case with halos), coronas are caused by a process called
"diffraction." Diffraction occurs when a tiny aperture
(like a pinhole) or particle (like a cloud droplet or ice
needle edge) is similar in size to the wavelengths of
light. Different colors of light are produced by different
wavelengths, and (to simplify) cloud particles can block
light from certain positions around the light source and
intensify others. (Interestingly, the colors we sometimes
see on roads after a rain are formed by the diffraction of
light from incredibly thin deposits of oil on the road
Sometimes clouds are too scattered or too far from the Moon
to reveal the concentric bands of a fully formed corona,
and we just see patches of color here and there on the
clouds as they pass the Moon. We call these "iridescent
As October gives way to November, the weather in much of
the U.S. becomes much cloudier. Many locations have their
cloudiest conditions of the year in November and December.
But one consolation for sky-watchers is the appearance of
numerous lunar coronas. The bigger the corona, the smaller
the droplets or ice needles causing it. The more uniform
the size of the droplets or needles (all else being equal),
the more intense and pure the colors. But the pastels of
coronas are beautiful. So is the changeability of
coronas—and the way it often seems to be the Moon
itself that is moving, wading through a sea of surrounding
Seasonal Almanac for October-November 1997
1 NEW MOON, 12:51 P.M. EDT.
2 Rosh Hashanah (actually begins at sunset
of October 1—date of New Moon nearest to autumn
equinox)—start of Jewish year 5758.
4 St. Francis of Assisi Day; crescent Moon
far to right of Venus.
5 Look in southwest about 1 hour after
sunset to see Moon, Venus, and much dimmer Mars form a
triangle about 7 to 8 degrees on each side (this distance
is about that of a wide-field binocular views)—Venus
at bottom, Moon and Mars at top (with star Antares to the
left of Mars).
6 Moon about 9 degrees (a bit less than 1
width of your fist at arm's length) upper left of
8 Jupiter halts retrograde motion in
Capricomus, resumes direct (eastward) motion in relation to
the background stars.
9 FIRST QUARTER MOON, 8:22 A.M. EDT; Leif
10 Saturn at opposition, rising at sunset,
and visible all night long—for weeks around this
time, the planet is closest, brightest, and in telescopes
appears its biggest; Moon to the upper right of
11 Yom Kippur (actually begins at sunset
of October 10); Moon well to the left of Jupiter; Mars and
its "rival" (the similarly orange-gold star Antares, the
heart of Scorpius) closest together (about 3 1/2 degrees
apart) tonight and tomorrow night they are to the left of
the very brilliant Venus.
12 Venus equally far (5 degrees) from Mars
13 Columbus Day (observed); Thanksgiving
(Canada); Native Americans Day (South Dakota); Mercury at
superior conjunction with Sun—technically, all of the
planets are now above the horizon after sunset until
14 Venus-Mars-Antares "trio"—that
is, all three celestial objects fit within a circle about 5
degrees wide (the field of view of an average pair of
binoculars); Moon well to upper right of Saturn at
15 FULL MOON, 11:46 P.M.
EDT—"Hunter's Moon" (the Full Moon after Harvest
Moon); Moon just to the lower left of Saturn at dusk (low
16 Succoth; Venus less than 2 degrees
north of Antares.
17 Asteroid 4 Vesta at opposition (visible
all night long—but requires binoculars and finder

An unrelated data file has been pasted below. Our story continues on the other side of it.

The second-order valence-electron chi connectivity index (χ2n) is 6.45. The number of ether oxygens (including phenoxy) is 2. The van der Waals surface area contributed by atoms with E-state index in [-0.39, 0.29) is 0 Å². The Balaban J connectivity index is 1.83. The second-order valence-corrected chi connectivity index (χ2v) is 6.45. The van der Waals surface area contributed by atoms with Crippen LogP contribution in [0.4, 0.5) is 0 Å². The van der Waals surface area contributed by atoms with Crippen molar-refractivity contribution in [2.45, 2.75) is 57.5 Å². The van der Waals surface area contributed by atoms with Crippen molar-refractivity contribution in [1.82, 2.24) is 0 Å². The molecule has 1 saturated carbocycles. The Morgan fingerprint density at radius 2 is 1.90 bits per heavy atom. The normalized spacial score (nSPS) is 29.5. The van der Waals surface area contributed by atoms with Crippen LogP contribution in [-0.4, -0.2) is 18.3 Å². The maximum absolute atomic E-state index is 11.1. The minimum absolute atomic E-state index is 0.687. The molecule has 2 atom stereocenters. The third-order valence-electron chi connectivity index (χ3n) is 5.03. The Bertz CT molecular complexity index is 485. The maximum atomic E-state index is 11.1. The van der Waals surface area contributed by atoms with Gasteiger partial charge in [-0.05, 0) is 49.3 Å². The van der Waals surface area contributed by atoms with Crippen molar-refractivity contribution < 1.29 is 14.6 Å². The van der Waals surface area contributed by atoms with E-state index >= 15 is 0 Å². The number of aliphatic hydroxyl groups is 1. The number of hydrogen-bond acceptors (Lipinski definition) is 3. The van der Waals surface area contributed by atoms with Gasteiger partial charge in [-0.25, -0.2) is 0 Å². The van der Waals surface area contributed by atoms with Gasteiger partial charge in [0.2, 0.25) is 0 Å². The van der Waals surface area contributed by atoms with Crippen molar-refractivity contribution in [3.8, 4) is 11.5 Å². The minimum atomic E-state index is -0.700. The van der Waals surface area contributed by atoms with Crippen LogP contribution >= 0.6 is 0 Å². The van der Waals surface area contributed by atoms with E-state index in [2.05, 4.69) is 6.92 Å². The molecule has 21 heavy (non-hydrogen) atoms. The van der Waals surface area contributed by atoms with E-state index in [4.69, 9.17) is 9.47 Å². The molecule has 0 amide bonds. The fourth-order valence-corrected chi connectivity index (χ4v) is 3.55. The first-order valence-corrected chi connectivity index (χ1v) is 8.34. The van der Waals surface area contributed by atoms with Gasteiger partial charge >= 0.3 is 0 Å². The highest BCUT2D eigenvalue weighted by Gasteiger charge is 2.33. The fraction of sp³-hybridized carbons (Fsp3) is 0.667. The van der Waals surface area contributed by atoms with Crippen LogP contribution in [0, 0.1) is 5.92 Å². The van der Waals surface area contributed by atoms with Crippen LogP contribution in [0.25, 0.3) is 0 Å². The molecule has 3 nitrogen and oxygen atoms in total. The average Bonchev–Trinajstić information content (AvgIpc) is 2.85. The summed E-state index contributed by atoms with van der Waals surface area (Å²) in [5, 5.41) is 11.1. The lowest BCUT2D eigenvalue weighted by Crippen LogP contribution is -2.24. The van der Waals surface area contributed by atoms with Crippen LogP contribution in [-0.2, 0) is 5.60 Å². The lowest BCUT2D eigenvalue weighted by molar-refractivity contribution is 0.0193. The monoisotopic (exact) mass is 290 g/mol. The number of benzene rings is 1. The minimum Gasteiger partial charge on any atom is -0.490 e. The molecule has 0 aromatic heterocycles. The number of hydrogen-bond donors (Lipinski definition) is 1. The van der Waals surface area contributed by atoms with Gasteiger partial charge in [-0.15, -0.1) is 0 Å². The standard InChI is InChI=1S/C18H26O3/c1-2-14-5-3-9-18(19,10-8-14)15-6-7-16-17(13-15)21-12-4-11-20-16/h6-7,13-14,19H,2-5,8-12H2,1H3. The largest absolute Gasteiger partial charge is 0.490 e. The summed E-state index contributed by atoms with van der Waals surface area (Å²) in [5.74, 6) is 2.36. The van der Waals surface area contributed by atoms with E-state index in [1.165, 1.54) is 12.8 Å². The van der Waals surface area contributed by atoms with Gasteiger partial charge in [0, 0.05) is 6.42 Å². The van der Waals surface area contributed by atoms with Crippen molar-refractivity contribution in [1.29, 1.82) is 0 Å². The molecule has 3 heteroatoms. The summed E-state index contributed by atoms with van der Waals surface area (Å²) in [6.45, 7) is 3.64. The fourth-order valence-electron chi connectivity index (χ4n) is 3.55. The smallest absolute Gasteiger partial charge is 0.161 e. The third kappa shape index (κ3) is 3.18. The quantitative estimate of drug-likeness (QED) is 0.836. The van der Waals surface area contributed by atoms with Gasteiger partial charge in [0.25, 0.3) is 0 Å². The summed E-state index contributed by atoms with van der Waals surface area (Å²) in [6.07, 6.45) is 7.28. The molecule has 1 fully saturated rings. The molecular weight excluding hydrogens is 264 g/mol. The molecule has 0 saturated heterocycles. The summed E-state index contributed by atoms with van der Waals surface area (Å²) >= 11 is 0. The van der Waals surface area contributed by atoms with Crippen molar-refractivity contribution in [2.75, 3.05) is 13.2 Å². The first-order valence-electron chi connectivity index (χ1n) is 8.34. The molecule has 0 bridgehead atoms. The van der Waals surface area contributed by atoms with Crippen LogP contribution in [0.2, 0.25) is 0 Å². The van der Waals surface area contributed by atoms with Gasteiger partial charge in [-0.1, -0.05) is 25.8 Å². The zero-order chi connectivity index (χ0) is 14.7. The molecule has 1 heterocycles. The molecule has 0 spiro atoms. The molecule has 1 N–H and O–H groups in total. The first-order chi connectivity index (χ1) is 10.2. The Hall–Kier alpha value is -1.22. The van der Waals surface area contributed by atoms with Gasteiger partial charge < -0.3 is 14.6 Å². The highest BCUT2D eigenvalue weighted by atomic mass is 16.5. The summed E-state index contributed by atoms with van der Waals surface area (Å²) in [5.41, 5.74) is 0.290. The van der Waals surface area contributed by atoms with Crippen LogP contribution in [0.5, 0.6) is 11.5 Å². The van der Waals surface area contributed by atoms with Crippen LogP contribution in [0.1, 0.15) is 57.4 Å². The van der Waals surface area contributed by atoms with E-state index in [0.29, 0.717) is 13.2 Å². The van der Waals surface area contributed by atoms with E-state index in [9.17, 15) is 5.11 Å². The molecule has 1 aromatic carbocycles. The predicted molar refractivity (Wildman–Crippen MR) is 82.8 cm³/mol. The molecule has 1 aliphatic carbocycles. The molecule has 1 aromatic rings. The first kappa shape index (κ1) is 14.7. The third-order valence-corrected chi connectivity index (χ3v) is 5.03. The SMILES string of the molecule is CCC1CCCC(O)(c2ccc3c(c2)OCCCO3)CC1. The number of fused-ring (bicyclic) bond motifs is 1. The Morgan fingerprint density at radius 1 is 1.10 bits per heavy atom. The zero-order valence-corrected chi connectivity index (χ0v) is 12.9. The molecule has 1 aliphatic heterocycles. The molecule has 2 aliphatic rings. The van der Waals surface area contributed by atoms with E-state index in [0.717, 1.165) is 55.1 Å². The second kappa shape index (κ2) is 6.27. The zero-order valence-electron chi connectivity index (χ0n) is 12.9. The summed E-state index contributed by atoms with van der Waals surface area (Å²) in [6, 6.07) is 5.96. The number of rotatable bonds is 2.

chart like those in Sky & Telescope
magazine to locate and see).
18 Alaska Day; almost perfect line, about
5 1/2 degrees long, of Mars, Venus, and Antares (from upper
left to lower right).
19 Moon hides the star Aldebaran before
dawn as seen from most of the U.S.
20 Sightings of the Orionid meteors (from
the south in the hours just before dawn) are hindered by
bright moonlight these next few days.
21 Venus straight below Mars—less
than 2 1/2 degrees from Mars now through October 29.
23 LAST QUARTER MOON, 12:48 A.M. EDT; the
swallows leave San Juan Capistrano until the spring; at 5
A.M. EDT, Sun enters astrological sign Scorpio but is
really still in constellation Virgo.
24 Venus and Mars almost identically close
to each other from now through October 26.
25 Venus-Mars closest together tonight
Oust over 2 degrees apart).
26 Daylight Saving Time ends at 2:00 A.M.
30 Sun leaves Virgo, enters constellation
Libra, 6 P.M. EST; Moon 23 to 20 hours before New Moon,
amazingly thin crescent, possibly visible very low in east
45 minutes before sunrise.
31 Halloween (All Hallows' Eve); NEW MOON,
6:01 A.M. EST; Nevada Day.
1 All Saints' Day; Samhain (ancient Druid
holiday, ancestor of Halloween—pronounced like
"savin"); through a telescope Venus may look like an
exactly half lit Moon one of these next few days.
2 All Souls' Day.
3 Venus-Mars-Moon line tonight, with Moon
far to right.
4 Election Day; Will Rogers Day
(Oklahoma); Moon far above Venus tonight (with Mars to the
right of Venus).
5 Guy Fawkes Day; Jupiter at east
quadrature (in the due south about sunset).
6 Venus at greatest elongation from Sun in
evening sky, 47.1 degrees—but Venus also farthest
south in the heavens this day, so it will appear highest in
the dusk sky next month.
7 FIRST QUARTER MOON, 4:43 P.M. EST;
halfway point of autumn; Moon just above Jupiter
9 Mars at its farthest south in
heavens—just three days after Venus was; Mars about
1/2 degree from Lagoon Nebula in telescopes tonight and
11 Veterans Day; Admission Day
(Washington); Martinmas; Moon hides Saturn around 7 P.M.
EST as seen south of a line running from southern Texas to
southern New Jersey and Cape Cod—within a few dozen
miles of this line, viewers with telescopes see amazing
"grazing occultation" (see text and Sky &
Telescope for details).
12 Jupiter passes in front of star almost
as bright as its four big moons around 8:30 P.M. to 8:45
P.M. EST (see text of accompanying article and Sky &
Telescope magazine for details of how to see this with a
13 Star very near Jupiter's moon Callisto
tonight (telescope needed).
14 FULL MOON, 9:12 A.M. EST—"Frosty
Moon" or "Beaver Moon."
16 Start looking for Leonid meteors from
the east this evening.
17 Peak of Leonid meteor shower may be
this morning, and despite bright Moon, dozens (or more)
meteors might be seen each hour—maybe even in bright
moonlight if they are as bright as those in last year's
19 Discovery Day (Puerto Rico).
21 LAST QUARTER MOON, 6:58 P.M. EST.
22 At 2 A.M. EST, Sun enters astrological
sign Sagittarius—but is really still in constellation
Libra until 10 P.M. EST; Sun leaves Libra, enters
constellation Scorpius at 10 P.M. EST (will be in Scorpius
for only 6 days).
26 St. Catherine's Day.
27 Thanksgiving Day; Pluto at
superior conjunction—end of all 9 planets being in
the sky at dusk.
28 Mercury at greatest eastern
elongation—but a generally poor showing.
29 NEW MOON, 9:14 P.M. EST; Sun leaves
Scorpius and enters Ophiuchus at 5 P.M. EST.